Reducing the carbon deficit: a budget approach

by Fran Sussman

Every few years, at the request of the House and Senate Budget committees, the Congressional Budget Office produces a compendium called “Reducing the Deficit: Spending and Revenue Options.” The latest deficit reduction report was released last week and contains over 100 legislative options that, if adopted, would reduce the federal budget deficit. We need to treat the carbon deficit the way we treat the budget deficit.

The options in the deficit reduction report cover an array of policy areas, from agriculture to energy to medicare and medicaid to the space program.  No category in the budget is sacred: mandatory spending programs (like social security, veterans’ benefits, or leasing on federal lands) have their options, as do discretionary spending (like defense, transportation, and education), and programs that generate revenues (like tax code changes or changing limits on social security payroll taxes).

The report provides a little over a page description of each option, including an estimate of the budget effect and some pros and cons of its adoption.  The report is essentially a laundry list of ideas–large and small, good and bad–for how the budget can be balanced.  Suppose you want to propose a bill that builds statues of Jubal Early.  No problem, just tack on a provision in your bill that reduces subsidies for a year or two of school breakfasts, or cuts back benefits for recipients of food stamps (oops, already did that) and your statues are essentially free, from a budget perspective. Or if you want to fund giving higher benefits of food stamps, you can propose to offset the costs by changing the terms of oil and gas leases.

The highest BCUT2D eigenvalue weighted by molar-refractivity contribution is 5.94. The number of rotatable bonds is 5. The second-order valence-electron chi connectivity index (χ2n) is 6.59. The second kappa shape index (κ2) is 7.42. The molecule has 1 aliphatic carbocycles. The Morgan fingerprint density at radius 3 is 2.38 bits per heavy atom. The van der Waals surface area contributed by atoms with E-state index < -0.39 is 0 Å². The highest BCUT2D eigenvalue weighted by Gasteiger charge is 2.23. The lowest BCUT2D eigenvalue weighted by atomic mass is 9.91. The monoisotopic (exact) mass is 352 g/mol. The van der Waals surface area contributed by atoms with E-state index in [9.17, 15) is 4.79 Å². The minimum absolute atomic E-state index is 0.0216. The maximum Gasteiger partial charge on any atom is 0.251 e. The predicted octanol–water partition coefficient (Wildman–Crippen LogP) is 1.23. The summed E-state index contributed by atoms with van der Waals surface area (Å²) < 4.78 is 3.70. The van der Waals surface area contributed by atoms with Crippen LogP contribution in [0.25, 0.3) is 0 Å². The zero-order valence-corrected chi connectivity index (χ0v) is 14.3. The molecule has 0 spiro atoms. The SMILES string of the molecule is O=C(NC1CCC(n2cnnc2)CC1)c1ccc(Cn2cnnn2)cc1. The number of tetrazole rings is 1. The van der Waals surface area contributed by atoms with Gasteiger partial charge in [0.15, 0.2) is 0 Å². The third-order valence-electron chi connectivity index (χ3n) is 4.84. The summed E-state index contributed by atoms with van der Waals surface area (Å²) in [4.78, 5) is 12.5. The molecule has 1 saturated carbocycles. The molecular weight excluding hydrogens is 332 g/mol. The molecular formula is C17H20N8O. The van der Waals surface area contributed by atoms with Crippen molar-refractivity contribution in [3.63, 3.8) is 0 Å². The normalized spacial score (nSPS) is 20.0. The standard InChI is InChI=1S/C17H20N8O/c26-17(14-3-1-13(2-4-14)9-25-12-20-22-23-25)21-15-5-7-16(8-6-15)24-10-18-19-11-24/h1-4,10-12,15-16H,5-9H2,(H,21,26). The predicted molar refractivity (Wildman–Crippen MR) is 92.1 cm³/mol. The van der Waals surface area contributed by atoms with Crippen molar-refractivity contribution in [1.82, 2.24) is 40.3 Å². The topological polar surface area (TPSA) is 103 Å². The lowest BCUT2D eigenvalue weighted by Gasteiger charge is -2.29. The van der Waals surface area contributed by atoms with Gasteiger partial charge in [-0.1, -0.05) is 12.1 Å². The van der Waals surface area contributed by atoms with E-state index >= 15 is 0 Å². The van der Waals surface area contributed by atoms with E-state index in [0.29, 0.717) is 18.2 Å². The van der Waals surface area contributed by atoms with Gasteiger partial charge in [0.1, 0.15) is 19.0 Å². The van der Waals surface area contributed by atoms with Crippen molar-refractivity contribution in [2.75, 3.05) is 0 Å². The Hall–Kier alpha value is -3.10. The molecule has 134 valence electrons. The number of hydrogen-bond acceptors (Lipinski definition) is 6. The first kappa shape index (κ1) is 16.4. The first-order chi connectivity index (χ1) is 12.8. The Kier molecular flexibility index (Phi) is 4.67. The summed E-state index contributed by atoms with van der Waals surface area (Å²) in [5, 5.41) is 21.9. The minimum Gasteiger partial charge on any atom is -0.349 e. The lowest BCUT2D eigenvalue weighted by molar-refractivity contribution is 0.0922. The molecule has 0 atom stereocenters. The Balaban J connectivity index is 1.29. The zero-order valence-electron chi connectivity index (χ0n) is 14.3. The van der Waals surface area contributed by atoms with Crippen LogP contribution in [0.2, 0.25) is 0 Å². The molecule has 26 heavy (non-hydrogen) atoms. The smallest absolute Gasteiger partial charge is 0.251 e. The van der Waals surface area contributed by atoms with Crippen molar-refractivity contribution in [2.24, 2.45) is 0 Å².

We need a similar report for climate change—one that lists a range of large and small legislative options that lawmakers could adopt to reduce greenhouse gas emissions.  Suppose we want every bill that comes out of Congress to be–at worst–carbon neutral. Then, for example, appropriations that fund new roads that encourage suburban sprawl could be accompanied by other measures that counterbalance the additional emissions, such as an increased tax on gasoline. Preferably they should do more, and should contribute to national emission reductions.

The list of policy options in the deficit reduction report includes good ideas and bad ideas, and the same would probably be true of a similar volume for carbon.  But what such a report could do is encourage explicit consideration of the greenhouse gas emissions of a range of spending and revenue decisions, and facilitate legislation that reduces emissions.

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